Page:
Moline also said that parents might want to consider using a different product for household cleaning, "the take-home message from this study is that one should be prudent in the use of harsh household cleaners with bleach or other chemicals, especially in homes with young children, and seek out less toxic or harsh products to clean the home."

The study was published online in the April edition of the journal Occupational & Environmental Medicine.

Source: Robert Preidt, http://consumer.healthday.com/respiratory-and-allergy-information-2/asthma-news-47/could-household-bleach-raise-kids-risk-for-flu-other-infections-698036.html

Your Child

The Virus That Is Making Lots of Kids Sick

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You may have heard about a fast-spreading virus that is sending children to emergency rooms around the country. It’s called enterovirus D68 or EV-D68 and was first discovered in 1962 in California.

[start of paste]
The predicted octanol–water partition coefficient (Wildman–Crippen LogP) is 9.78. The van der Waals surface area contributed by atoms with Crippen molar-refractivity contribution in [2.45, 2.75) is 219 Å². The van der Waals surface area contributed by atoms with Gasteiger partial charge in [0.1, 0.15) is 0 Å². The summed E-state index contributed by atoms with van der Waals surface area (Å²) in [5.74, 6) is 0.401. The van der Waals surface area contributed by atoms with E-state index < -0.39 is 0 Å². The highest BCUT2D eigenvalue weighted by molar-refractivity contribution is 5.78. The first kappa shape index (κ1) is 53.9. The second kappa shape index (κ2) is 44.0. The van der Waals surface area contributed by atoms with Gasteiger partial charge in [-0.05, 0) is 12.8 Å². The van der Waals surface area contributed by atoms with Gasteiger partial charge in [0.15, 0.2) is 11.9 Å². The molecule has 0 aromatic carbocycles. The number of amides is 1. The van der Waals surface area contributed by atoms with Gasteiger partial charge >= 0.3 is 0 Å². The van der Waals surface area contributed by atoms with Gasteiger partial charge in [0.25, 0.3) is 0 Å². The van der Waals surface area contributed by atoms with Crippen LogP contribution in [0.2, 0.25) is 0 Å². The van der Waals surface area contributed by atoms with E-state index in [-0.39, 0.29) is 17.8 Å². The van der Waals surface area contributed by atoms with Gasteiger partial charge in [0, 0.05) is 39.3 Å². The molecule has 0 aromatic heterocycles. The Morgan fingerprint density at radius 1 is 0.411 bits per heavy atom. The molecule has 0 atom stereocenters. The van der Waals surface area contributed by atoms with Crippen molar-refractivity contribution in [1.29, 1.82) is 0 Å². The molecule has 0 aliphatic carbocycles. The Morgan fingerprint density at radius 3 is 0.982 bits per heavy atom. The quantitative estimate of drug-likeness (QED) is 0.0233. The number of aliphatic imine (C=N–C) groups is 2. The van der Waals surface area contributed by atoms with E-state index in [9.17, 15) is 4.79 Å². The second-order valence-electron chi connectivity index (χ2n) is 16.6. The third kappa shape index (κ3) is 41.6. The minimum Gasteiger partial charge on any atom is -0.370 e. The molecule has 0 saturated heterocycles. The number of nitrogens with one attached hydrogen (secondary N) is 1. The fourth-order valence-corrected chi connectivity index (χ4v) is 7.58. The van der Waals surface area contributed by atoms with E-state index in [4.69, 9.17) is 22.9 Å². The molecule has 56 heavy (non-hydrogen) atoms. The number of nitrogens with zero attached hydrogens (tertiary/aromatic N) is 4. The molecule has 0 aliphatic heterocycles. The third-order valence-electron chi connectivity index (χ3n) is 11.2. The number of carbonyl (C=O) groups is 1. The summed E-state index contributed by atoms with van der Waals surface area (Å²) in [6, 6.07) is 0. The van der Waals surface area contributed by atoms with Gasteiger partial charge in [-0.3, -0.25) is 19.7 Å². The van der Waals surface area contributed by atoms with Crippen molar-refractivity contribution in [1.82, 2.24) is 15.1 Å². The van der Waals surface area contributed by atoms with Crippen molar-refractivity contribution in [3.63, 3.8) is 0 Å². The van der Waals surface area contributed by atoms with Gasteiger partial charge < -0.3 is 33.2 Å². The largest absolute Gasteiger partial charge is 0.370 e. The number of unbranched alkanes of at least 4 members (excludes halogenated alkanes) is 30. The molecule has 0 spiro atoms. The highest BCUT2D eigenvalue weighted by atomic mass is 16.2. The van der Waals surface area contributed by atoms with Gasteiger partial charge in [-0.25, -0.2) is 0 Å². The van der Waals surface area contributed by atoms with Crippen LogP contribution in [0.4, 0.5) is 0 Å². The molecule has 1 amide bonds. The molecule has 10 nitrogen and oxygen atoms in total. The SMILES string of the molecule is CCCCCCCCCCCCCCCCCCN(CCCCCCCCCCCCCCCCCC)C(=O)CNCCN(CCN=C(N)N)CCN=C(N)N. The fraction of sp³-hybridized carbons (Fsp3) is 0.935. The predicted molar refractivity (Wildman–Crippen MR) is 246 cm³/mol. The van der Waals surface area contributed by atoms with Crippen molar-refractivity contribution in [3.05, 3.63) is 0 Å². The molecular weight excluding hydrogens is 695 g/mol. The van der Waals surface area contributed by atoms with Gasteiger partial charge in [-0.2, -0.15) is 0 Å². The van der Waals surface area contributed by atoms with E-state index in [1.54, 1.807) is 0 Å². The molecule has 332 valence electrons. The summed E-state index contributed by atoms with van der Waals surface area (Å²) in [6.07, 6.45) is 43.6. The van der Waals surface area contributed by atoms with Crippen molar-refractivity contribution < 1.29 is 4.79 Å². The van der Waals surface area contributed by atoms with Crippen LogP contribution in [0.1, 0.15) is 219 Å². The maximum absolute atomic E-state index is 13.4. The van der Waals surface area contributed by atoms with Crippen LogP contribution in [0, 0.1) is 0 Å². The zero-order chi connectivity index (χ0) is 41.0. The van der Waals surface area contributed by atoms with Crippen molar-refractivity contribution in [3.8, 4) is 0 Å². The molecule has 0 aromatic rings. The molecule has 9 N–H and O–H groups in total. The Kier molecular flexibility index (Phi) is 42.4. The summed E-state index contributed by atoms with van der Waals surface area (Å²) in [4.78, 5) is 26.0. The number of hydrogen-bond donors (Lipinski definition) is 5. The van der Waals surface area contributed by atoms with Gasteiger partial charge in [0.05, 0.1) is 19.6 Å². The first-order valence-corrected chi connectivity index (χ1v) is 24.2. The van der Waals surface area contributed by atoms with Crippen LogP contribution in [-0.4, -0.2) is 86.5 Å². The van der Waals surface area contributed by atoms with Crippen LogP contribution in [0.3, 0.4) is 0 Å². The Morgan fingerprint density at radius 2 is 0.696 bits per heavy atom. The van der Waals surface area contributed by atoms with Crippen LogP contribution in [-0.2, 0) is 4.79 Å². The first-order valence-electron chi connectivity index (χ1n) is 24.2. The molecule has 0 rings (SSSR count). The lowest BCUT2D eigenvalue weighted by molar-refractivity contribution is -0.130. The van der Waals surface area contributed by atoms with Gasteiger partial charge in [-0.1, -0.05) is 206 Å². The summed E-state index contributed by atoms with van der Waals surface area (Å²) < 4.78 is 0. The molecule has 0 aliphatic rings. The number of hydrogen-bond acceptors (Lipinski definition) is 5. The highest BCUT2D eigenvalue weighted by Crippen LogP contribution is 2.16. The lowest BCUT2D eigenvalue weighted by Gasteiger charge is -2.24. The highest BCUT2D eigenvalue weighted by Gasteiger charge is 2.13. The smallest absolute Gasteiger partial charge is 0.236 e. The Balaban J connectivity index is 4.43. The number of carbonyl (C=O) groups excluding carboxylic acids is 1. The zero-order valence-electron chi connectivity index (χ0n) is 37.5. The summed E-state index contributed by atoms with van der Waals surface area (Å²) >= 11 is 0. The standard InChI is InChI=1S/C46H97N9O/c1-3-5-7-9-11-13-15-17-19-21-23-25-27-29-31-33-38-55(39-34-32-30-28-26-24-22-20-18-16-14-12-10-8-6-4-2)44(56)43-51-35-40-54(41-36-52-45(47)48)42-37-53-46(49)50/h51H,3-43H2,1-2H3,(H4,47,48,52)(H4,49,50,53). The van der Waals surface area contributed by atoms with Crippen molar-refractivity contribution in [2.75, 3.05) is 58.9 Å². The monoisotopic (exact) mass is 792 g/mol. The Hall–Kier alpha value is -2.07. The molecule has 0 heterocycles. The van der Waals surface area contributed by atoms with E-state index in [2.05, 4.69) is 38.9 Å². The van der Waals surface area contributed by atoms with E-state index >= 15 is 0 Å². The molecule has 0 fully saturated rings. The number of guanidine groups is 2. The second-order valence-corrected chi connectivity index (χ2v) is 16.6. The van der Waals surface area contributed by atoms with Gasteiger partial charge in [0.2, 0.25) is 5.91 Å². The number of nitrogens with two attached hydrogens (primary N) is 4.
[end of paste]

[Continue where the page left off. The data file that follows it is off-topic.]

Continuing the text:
Until now, the virus has been typically contained to small clusters around the U.S. But that is changing rapidly. Currently, most of the cases have been diagnosed in the Midwest and parts of the South. Because the virus is spreading quickly from area to area, it has gained the attention of the Centers for Disease Control and Prevention (CDC).

This is the first time it’s caused such widespread misery, and it seems to be particularly hard on the lungs.

What are the symptoms of EV-D68? Most viral infections start out with a fever, cough and runny nose, but D68 doesn’t seem to follow that classic pattern, says Mary Anne Jackson, MD She's the division director of infectious disease at Children’s Mercy Hospital in Kansas City, MO, the hospital where the first cases were identified.

“Only 25% to 30% of our kids have fever, so the vast majority don’t,” Jackson says. Instead, kids with D68 infections have cough and trouble breathing, sometimes with wheezing.